Don Quixote - Part II (Author's Preface, page 1 of 3)


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God bless me, gentle (or it may be plebeian) reader, how eagerly must
thou be looking forward to this preface, expecting to find there
retaliation, scolding, and abuse against the author of the second Don
Quixote--I mean him who was, they say, begotten at Tordesillas and born
at Tarragona! Well then, the truth is, I am not going to give thee that
satisfaction; for, though injuries stir up anger in humbler breasts, in
mine the rule must admit of an exception. Thou wouldst have me call him
ass, fool, and malapert, but I have no such intention; let his offence be
his punishment, with his bread let him eat it, and there's an end of it.
What I cannot help taking amiss is that he charges me with being old and
one-handed, as if it had been in my power to keep time from passing over
me, or as if the loss of my hand had been brought about in some tavern,
and not on the grandest occasion the past or present has seen, or the
future can hope to see. If my wounds have no beauty to the beholder's
eye, they are, at least, honourable in the estimation of those who know
where they were received; for the soldier shows to greater advantage dead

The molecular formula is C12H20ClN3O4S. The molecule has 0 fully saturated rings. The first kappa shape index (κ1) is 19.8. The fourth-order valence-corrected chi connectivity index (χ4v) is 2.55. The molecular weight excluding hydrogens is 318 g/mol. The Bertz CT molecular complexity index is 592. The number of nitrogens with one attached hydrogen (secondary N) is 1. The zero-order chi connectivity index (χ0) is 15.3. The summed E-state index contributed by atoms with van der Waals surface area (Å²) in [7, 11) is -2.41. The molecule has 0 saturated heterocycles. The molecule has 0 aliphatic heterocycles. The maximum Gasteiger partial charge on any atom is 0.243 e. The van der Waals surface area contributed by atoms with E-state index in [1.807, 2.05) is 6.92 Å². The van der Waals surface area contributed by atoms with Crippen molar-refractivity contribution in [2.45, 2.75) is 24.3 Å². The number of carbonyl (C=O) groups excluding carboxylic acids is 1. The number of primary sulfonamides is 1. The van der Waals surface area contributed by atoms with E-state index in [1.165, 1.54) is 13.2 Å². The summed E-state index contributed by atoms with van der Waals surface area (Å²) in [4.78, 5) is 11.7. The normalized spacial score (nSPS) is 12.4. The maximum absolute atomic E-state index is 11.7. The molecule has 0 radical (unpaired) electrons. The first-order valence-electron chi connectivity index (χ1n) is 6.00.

in battle than alive in flight; and so strongly is this my feeling, that
if now it were proposed to perform an impossibility for me, I would
rather have had my share in that mighty action, than be free from my
wounds this minute without having been present at it. Those the soldier
shows on his face and breast are stars that direct others to the heaven
of honour and ambition of merited praise; and moreover it is to be
observed that it is not with grey hairs that one writes, but with the
understanding, and that commonly improves with years. I take it amiss,
too, that he calls me envious, and explains to me, as if I were ignorant,
what envy is; for really and truly, of the two kinds there are, I only
know that which is holy, noble, and high-minded; and if that be so, as it
is, I am not likely to attack a priest, above all if, in addition, he
holds the rank of familiar of the Holy Office. And if he said what he did
on account of him on whose behalf it seems he spoke, he is entirely
mistaken; for I worship the genius of that person, and admire his works
and his unceasing and strenuous industry. After all, I am grateful to
this gentleman, the author, for saying that my novels are more satirical
than exemplary, but that they are good; for they could not be that unless
there was a little of everything in them.

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